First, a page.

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Guest Goldair

Advice To Parent?

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Guest Goldair

Hi Everyone!

I am new here. Joined because I think my son who is three years old may be transgendered. Not sure, but the other day, he said."I am really a girl pretending to be a boy." He is very articulate for his age, and this is not the first time he has made statements like this. He has also occasionally talked of cutting off his penis so he could be a girl, when I tell him girls don't have penises. He likes a lot of 'boy' things. He likes a lot of 'girl' things.

I feel a great joy at being his Mom, and a huge responsibility to try to support him to realize his potential whatever that may be. I am way more open minded than many people I know. Perhaps that is why he choose me as his Mom. :) Although, he rarely sees his Dad right now, his Dad is also very openminded, so he will have our support and unconditional love. The question for me: what advice can you give me to help him? Also, what sort of response and support would be best in response to people who laugh, make comments, or otherwise discourage my son from being himself?

This happened today at a birthday party where an adult laughed at him when he said, for the third time in a few days, "I am a girl for real, pretending to be a boy."

I sincerely appreciate any thoughts you might have regarding the best way to parent/love a transgengered child, things a parent should be concerned about, issues transgendered kids face, books or resources, etc.

Thank you.

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MaryEllen

Hi Goldair,

Welcome to Laura's Playground. Thank you for sharing your concerns about your child with us. I would suggest that you talk to your doctor about a referal to a gender therapist. Children of this age very often know that they are not the gender of what their physical sex is. I know that I did. Because your child is adament that she is really a girl in a boy's body,it's an almost certainty that that is exactly what she is. I would allow your child to express herself fully. (Notice that I am using feminine pronouns) Don't try to discourage her thoughts and feelings. If this is a temporary phase that your child is going through, you'll know it soon enough. A qualified gender therapist can determine whether your child is gender dysphoric or not. You would be doing your child a great disservice by not allowing her to grow up in the gender that she perceives herself to be. Below are some links that should give you some additional information. Please keep in touch with us. We care.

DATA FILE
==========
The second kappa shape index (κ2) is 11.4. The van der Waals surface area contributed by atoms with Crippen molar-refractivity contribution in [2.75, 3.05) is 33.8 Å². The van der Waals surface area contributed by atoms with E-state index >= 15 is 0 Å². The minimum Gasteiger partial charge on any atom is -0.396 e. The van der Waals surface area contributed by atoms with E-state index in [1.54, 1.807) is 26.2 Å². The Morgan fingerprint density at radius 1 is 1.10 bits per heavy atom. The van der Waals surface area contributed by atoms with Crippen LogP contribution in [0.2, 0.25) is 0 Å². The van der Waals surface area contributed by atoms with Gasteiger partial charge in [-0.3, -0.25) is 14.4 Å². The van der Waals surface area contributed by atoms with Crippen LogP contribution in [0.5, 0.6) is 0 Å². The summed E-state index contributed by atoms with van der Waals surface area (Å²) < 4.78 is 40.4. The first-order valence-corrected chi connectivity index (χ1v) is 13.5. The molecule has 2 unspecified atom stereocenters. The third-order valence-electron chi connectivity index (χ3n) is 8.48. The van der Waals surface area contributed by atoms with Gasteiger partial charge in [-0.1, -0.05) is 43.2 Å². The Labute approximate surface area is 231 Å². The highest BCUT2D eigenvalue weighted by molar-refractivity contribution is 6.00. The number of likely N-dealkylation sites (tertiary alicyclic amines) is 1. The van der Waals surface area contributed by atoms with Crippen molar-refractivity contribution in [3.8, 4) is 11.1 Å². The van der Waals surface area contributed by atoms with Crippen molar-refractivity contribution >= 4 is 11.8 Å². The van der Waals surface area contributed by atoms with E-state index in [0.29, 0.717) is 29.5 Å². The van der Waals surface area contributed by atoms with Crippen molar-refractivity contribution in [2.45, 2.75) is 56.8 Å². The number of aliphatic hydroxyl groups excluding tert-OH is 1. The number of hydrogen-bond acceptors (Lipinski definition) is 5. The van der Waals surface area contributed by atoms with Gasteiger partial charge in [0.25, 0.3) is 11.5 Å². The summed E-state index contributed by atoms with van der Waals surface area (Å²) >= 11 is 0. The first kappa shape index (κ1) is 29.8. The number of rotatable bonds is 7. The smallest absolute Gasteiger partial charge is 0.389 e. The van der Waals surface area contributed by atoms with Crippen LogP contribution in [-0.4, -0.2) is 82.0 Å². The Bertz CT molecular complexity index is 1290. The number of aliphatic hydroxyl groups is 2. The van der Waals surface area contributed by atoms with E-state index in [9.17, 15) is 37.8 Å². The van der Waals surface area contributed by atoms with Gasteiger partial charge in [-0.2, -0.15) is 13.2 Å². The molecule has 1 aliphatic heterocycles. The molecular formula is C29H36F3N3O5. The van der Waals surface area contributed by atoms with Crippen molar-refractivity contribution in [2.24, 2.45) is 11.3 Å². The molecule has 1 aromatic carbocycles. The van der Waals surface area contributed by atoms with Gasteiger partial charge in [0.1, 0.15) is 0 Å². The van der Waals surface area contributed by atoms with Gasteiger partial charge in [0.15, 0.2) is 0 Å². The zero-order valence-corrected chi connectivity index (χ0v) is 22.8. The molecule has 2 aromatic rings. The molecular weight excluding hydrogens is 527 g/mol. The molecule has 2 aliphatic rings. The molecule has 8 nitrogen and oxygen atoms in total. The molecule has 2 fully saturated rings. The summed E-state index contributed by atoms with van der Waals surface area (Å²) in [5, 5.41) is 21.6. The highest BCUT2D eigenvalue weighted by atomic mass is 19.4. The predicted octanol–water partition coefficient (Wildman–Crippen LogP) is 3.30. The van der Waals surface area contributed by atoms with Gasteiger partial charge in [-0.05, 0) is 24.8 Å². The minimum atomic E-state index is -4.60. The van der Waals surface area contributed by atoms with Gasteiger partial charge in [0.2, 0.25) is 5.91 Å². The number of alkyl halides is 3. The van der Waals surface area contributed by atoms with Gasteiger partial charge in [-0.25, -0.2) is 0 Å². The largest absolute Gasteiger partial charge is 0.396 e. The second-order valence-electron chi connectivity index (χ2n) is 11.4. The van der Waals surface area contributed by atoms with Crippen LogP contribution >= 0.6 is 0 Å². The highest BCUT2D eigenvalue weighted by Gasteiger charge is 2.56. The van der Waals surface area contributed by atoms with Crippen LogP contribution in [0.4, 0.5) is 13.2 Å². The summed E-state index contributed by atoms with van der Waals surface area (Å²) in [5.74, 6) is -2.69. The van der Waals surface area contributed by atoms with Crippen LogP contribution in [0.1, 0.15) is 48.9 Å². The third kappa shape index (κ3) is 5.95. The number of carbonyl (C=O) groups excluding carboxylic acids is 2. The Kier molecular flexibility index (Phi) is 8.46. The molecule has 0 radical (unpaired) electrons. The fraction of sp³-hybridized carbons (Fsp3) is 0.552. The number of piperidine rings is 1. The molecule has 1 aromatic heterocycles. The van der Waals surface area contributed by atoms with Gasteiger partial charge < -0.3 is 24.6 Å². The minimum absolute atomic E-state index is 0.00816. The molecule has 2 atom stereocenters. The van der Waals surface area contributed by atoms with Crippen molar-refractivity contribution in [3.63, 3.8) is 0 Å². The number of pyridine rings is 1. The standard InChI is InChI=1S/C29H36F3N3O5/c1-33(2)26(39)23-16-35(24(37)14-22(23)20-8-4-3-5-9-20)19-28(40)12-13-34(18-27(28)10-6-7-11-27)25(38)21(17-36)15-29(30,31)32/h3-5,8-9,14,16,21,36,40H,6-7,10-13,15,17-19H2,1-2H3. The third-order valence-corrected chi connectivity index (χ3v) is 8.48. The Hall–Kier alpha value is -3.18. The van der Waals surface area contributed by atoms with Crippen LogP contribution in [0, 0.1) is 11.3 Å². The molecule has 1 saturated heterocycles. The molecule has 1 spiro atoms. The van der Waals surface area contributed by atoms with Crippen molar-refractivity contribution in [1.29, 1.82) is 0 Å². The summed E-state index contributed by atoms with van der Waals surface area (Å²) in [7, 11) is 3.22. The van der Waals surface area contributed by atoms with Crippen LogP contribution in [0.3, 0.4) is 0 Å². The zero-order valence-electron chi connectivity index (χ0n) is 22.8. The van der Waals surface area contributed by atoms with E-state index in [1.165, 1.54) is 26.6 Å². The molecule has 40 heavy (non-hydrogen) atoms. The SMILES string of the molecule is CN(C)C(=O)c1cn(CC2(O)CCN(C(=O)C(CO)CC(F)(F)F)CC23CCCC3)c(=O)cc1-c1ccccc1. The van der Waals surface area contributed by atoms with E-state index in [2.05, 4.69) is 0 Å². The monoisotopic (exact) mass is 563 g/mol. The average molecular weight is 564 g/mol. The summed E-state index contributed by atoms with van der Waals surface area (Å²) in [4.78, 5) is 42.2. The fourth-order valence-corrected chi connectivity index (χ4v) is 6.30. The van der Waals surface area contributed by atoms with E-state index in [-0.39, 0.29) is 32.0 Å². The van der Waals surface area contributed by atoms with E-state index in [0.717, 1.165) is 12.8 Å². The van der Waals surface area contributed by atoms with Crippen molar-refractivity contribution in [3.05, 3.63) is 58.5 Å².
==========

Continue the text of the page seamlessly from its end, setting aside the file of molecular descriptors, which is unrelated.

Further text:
MaryEllen :)

http://www.lauras-playground.com/transgend...al_children.htm

http://specialneedsparenting.suite101.com/...ansgender_child

http://www.transproud.com/parents.html

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Guest Michelle M

Always let your child do what they want. (Regarding gender expression.) Never scorn them if they insist on playing with dolls or wearing dresses. Fully support them. Just let nature run its course. You have at the very least 9 years to let things happen and find out if this is a phase or not. You don't have to do anything drastic right now. Just make sure to let your child know that they can always talk to you about anything and never to be afraid of their feelings or saying something wrong to you.

ps. The child is so blessed to have you as a parent. You should be very proud.

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Guest Rika-chama

I agree that you should let your child do what she (I'm gonna use feminine pronouns) feels right. Let her express her gender expression and be supportive. Just remember to keep her safe also. A boy in girls clothing is an easy target for bullying so teaching your kid how to deal with rude comments and whatnot and sometimes to keep her safe you will have to suppress her gender expression :( Of course this could just be a phase but until you know for sure just be supportive.

Also if everyone was as loving and accepting as you and your husband the world would be a much better place :)

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Guest Ryles_D
He has also occasionally talked of cutting off his penis so he could be a girl, when I tell him girls don't have penises.

.... ow.

I don't have a penis, don't want one, and that still hurts.

Try to explain that not having a penis isn't the only thing that makes a girl. And that hurting yourself is bad.

Overall, accept it. Let them dress how they want. (My parents did. I went through a pair of disney phases, dressed as Tinkerbell for one and Alice in Wonderland the other, also had a Pocahontas dress. I was a very strange little boy. Anyways, I didn't turn out too horrible. Didn't even turn out female. Did turn out to love halloween.)